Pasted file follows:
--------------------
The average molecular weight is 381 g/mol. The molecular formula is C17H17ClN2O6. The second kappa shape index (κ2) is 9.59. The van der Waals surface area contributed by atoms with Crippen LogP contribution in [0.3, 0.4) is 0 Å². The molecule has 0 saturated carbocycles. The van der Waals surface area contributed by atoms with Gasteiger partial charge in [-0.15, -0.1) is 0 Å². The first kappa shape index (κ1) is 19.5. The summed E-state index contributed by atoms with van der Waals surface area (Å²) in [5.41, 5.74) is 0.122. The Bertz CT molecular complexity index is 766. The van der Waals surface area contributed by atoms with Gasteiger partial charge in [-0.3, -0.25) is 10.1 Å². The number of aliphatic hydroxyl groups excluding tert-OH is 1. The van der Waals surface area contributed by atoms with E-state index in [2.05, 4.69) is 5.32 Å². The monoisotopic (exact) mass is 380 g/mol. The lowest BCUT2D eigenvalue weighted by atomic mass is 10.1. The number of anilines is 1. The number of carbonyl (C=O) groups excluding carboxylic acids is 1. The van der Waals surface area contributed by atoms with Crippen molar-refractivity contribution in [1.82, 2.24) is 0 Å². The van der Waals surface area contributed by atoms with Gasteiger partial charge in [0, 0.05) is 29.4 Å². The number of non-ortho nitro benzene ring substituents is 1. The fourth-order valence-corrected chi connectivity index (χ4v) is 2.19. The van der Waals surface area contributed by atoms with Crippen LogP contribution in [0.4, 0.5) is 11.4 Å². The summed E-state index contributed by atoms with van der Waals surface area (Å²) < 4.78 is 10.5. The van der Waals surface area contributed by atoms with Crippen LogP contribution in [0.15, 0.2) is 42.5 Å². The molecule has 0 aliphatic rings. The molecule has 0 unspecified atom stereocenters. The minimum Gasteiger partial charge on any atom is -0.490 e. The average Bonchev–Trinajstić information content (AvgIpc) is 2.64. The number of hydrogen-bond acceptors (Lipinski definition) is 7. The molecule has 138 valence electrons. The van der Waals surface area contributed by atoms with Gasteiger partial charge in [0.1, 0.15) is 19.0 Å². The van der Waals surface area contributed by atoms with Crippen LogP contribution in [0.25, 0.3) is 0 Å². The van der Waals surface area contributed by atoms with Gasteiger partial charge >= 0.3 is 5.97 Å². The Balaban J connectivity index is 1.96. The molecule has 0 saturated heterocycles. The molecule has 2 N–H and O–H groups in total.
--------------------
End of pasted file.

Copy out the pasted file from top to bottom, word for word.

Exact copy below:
The average molecular weight is 381 g/mol. The molecular formula is C17H17ClN2O6. The second kappa shape index (κ2) is 9.59. The van der Waals surface area contributed by atoms with Crippen LogP contribution in [0.3, 0.4) is 0 Å². The molecule has 0 saturated carbocycles. The van der Waals surface area contributed by atoms with Gasteiger partial charge in [-0.15, -0.1) is 0 Å². The first kappa shape index (κ1) is 19.5. The summed E-state index contributed by atoms with van der Waals surface area (Å²) in [5.41, 5.74) is 0.122. The Bertz CT molecular complexity index is 766. The van der Waals surface area contributed by atoms with Gasteiger partial charge in [-0.3, -0.25) is 10.1 Å². The number of aliphatic hydroxyl groups excluding tert-OH is 1. The van der Waals surface area contributed by atoms with E-state index in [2.05, 4.69) is 5.32 Å². The monoisotopic (exact) mass is 380 g/mol. The lowest BCUT2D eigenvalue weighted by atomic mass is 10.1. The number of anilines is 1. The number of carbonyl (C=O) groups excluding carboxylic acids is 1. The van der Waals surface area contributed by atoms with Crippen molar-refractivity contribution in [1.82, 2.24) is 0 Å². The van der Waals surface area contributed by atoms with Gasteiger partial charge in [0, 0.05) is 29.4 Å². The number of non-ortho nitro benzene ring substituents is 1. The fourth-order valence-corrected chi connectivity index (χ4v) is 2.19. The van der Waals surface area contributed by atoms with Crippen LogP contribution in [0.4, 0.5) is 11.4 Å². The summed E-state index contributed by atoms with van der Waals surface area (Å²) < 4.78 is 10.5. The van der Waals surface area contributed by atoms with Crippen LogP contribution in [0.15, 0.2) is 42.5 Å². The molecule has 0 aliphatic rings. The molecule has 0 unspecified atom stereocenters. The minimum Gasteiger partial charge on any atom is -0.490 e. The average Bonchev–Trinajstić information content (AvgIpc) is 2.64. The number of hydrogen-bond acceptors (Lipinski definition) is 7. The molecule has 138 valence electrons. The van der Waals surface area contributed by atoms with Gasteiger partial charge in [0.1, 0.15) is 19.0 Å². The van der Waals surface area contributed by atoms with Crippen LogP contribution in [0.25, 0.3) is 0 Å². The van der Waals surface area contributed by atoms with Gasteiger partial charge >= 0.3 is 5.97 Å². The Balaban J connectivity index is 1.96. The molecule has 0 saturated heterocycles. The molecule has 2 N–H and O–H groups in total.